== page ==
Tip Appropriately

If staff is attentive and makes an effort to accommodate your needs, provide a generous tip. Positive reinforcement goes a long way towards improving gluten-free offerings and protocols at restaurants.

Try a Gluten-Free Restaurant

Many cities now have dedicated gluten-free restaurants, bakeries and pizzerias. These establishments cater specifically to gluten-free diners, using protocols to avoid any cross-contamination. While gluten-free restaurants may have limited menus, they provide peace of mind for celiacs. Search online directories to find gluten-free restaurants in your area.

Pick a Restaurant with Strong Gluten-Free Reviews

Research restaurants that receive positive gluten-free reviews online and in the celiac community. While any restaurant with gluten on premises carries some level of risk, ones with glowing recommendations suggest they accommodate gluten-free diners well. Search restaurant review sites and celiac blogs for top picks.

Stick to the Same Trusted Restaurants

Over time, celiacs usually find a handful of restaurants they trust to eat at safely and consistently. Building relationships with specific restaurants that understand your needs well can make dining out easier. Reliably safe picks become go-to choices.

Know the Major Allergens

Beyond gluten, those with celiac disease need to also avoid rye, barley and malt. Here are some other common allergens and ingredients to watch out for on menus:

  • Soy sauce (contains wheat)
  • Brewer’s yeast
  • Malt vinegar
  • Wheat starch
  • Flour tortillas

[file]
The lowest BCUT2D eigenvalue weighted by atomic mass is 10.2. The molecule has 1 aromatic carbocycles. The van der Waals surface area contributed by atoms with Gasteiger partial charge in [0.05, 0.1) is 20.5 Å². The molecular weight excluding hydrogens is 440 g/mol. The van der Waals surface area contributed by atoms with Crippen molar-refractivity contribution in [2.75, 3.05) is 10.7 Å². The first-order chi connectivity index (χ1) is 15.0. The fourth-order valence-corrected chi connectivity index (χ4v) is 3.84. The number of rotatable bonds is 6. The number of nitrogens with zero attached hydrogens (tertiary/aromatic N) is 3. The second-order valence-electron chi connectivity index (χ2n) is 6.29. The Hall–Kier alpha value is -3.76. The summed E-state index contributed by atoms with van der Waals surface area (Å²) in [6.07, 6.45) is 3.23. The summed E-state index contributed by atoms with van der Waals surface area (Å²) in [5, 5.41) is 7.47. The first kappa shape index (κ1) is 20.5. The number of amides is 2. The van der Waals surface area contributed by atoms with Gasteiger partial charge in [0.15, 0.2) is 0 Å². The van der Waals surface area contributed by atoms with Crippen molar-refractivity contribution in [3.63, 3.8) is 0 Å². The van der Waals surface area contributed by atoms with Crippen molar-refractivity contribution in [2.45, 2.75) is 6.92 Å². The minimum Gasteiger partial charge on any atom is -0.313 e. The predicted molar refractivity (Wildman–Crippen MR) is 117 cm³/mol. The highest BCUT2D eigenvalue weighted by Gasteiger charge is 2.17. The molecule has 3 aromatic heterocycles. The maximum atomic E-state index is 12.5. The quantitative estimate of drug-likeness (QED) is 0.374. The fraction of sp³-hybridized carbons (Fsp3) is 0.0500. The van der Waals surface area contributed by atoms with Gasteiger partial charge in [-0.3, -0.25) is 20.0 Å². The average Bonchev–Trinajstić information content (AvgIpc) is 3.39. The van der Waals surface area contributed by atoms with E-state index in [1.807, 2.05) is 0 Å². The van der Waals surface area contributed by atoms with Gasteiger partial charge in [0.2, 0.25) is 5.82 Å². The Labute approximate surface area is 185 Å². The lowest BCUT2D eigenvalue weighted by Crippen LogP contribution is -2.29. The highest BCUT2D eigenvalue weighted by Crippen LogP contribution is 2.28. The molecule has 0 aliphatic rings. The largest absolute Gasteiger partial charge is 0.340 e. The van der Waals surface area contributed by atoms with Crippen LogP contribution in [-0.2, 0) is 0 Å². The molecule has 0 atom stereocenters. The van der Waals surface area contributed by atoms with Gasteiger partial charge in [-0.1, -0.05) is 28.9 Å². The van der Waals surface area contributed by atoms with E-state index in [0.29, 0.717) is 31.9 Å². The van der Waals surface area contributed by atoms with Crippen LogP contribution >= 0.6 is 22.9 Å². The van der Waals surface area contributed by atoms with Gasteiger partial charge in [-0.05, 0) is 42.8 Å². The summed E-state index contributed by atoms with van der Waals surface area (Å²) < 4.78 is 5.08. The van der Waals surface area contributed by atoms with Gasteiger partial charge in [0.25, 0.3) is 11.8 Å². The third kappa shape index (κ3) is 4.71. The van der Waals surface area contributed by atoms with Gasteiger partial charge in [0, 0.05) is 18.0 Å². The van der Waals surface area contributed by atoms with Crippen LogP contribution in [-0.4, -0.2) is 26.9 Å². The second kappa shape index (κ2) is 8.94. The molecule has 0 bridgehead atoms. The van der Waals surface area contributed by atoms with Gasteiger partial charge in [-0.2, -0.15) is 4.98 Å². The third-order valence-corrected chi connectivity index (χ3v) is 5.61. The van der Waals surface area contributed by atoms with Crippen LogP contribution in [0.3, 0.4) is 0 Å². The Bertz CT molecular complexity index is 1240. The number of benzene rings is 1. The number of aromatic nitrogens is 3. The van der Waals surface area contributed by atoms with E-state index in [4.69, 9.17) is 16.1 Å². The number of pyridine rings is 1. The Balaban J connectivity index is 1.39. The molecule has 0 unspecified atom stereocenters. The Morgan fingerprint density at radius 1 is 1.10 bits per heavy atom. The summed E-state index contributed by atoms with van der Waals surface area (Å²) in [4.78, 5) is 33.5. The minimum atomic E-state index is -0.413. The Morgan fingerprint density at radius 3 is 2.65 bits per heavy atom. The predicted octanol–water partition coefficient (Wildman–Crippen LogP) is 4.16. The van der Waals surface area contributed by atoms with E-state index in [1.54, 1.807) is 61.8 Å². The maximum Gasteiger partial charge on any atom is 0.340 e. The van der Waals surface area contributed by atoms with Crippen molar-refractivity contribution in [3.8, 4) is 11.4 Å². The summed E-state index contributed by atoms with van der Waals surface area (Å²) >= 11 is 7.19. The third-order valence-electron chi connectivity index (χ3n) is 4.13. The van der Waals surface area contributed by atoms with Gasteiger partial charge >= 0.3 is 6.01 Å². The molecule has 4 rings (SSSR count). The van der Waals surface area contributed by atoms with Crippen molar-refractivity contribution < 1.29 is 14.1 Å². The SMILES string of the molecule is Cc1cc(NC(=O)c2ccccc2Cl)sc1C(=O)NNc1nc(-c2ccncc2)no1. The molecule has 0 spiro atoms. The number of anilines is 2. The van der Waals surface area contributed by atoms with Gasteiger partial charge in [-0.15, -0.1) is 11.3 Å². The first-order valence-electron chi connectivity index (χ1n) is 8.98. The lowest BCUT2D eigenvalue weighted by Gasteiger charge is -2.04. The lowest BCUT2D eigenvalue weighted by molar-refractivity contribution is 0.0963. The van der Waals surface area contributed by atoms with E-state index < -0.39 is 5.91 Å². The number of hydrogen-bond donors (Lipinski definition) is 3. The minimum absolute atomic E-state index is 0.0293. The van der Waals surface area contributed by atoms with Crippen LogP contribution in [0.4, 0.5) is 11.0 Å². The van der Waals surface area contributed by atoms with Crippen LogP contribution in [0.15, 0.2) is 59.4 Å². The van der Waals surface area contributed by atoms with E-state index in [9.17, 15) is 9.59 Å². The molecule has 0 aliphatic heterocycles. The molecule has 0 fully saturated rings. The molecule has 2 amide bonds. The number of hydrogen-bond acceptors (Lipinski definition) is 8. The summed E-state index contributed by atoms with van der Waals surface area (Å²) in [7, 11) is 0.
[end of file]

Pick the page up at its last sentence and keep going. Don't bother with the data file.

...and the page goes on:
• Teriyaki sauce
  • Udon noodles
  • Einkorn
  • Farro
  • Semolina
  • Food starch

If an item has an ambiguous ingredient or sauce, always verify it is gluten-free.

Know Which Cuisines are Safer

Certain cuisines rely more heavily on gluten-containing ingredients than others. Here is a rundown of cuisine types ranked from safest to those that require more caution:

Safer Cuisines

  • Brazilian
  • Indian
  • Thai
  • Chinese
  • Japanese
  • Mexican

Higher Risk Cuisines

  • Italian
  • Pizza
  • Sandwiches
  • Burgers
  • American
  • Greek

When opting for cuisines that frequently use wheat, soy sauce and other glutenous ingredients, take extra precautions.

Avoid Busy Meal Times

Try to dine during off-peak hours when kitchen staff may be less rushed and better able to take precautions. Busy Friday night dinner services often carry more risk of mistakes happening. Opt for weekday lunches or early dinners when it’s calmer.

Travel With Gluten-Free Cards

When traveling, bring along translated gluten-free dining cards to communicate your needs in different languages. Celiac organizations provide cards with key phrases for many destinations. Presenting the local language helps servers overseas understand and accommodate your diet.

Learn the Terms for Gluten-Free

Knowing how to ask if a meal is gluten-free in other languages aids dining abroad. Here are helpful phrases:

  • French – sans gluten
  • Spanish – sin gluten
  • Italian – senza glutine
  • German – glutenfrei

Research celiac-friendly terminology for any vacation spots you visit.

Pack Gluten-Free Snacks

When traveling, pack plenty of gluten-free snacks, treats and backup meals in case you have trouble finding safe options. Protein bars, nuts, dried fruit, shelf-stable meals and other portable options help tide you over if needed.

Download Gluten-Free Dining Apps

Apps like FindMeGlutenFree, Gluten Free Restaurant Menus and Yelp can help locate and review gluten-free-friendly establishments near you. Apps provide on-the-go searchability when deciding where to eat.

Consider Potential Language Barriers

In foreign countries, language and cultural differences may make communicating your gluten needs more difficult. Travel to more tourist-friendly and westernized destinations to reduce communication issues.

Visit Local Markets and Grocery Stores

Abroad, shopping local markets and grocery stores for gluten-free fruits, vegetables, meats, rice and potatoes can stock up safe meal components. Produce and unprocessed foods avoid language label issues.

Research Destinations Thoroughly